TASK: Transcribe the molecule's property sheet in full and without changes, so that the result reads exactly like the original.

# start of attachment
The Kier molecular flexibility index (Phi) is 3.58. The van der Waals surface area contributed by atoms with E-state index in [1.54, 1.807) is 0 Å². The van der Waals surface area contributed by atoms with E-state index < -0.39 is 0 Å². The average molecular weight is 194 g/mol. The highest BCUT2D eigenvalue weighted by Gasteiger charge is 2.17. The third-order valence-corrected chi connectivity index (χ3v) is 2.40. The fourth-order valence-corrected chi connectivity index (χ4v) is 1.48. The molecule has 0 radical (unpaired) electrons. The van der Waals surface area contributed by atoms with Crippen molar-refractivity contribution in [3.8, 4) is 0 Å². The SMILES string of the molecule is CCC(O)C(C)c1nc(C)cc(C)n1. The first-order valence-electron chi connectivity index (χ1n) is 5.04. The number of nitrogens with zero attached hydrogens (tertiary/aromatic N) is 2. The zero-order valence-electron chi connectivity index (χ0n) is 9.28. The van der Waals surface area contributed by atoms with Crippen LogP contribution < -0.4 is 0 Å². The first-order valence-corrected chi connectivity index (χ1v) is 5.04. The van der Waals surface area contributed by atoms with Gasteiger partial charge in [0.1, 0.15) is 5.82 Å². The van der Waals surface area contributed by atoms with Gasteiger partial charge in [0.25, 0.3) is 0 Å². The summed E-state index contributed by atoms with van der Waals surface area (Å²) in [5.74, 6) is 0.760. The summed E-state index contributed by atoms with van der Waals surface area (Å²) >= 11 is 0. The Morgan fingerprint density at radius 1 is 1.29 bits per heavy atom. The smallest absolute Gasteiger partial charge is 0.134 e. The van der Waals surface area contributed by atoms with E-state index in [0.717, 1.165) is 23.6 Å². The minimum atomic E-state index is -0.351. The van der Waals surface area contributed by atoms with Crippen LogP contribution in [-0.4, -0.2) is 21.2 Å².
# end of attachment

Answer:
The Kier molecular flexibility index (Phi) is 3.58. The van der Waals surface area contributed by atoms with E-state index in [1.54, 1.807) is 0 Å². The van der Waals surface area contributed by atoms with E-state index < -0.39 is 0 Å². The average molecular weight is 194 g/mol. The highest BCUT2D eigenvalue weighted by Gasteiger charge is 2.17. The third-order valence-corrected chi connectivity index (χ3v) is 2.40. The fourth-order valence-corrected chi connectivity index (χ4v) is 1.48. The molecule has 0 radical (unpaired) electrons. The van der Waals surface area contributed by atoms with Crippen molar-refractivity contribution in [3.8, 4) is 0 Å². The SMILES string of the molecule is CCC(O)C(C)c1nc(C)cc(C)n1. The first-order valence-electron chi connectivity index (χ1n) is 5.04. The number of nitrogens with zero attached hydrogens (tertiary/aromatic N) is 2. The zero-order valence-electron chi connectivity index (χ0n) is 9.28. The van der Waals surface area contributed by atoms with Crippen LogP contribution < -0.4 is 0 Å². The first-order valence-corrected chi connectivity index (χ1v) is 5.04. The van der Waals surface area contributed by atoms with Gasteiger partial charge in [0.1, 0.15) is 5.82 Å². The van der Waals surface area contributed by atoms with Gasteiger partial charge in [0.25, 0.3) is 0 Å². The summed E-state index contributed by atoms with van der Waals surface area (Å²) in [5.74, 6) is 0.760. The summed E-state index contributed by atoms with van der Waals surface area (Å²) >= 11 is 0. The Morgan fingerprint density at radius 1 is 1.29 bits per heavy atom. The smallest absolute Gasteiger partial charge is 0.134 e. The van der Waals surface area contributed by atoms with E-state index in [0.717, 1.165) is 23.6 Å². The minimum atomic E-state index is -0.351. The van der Waals surface area contributed by atoms with Crippen LogP contribution in [-0.4, -0.2) is 21.2 Å².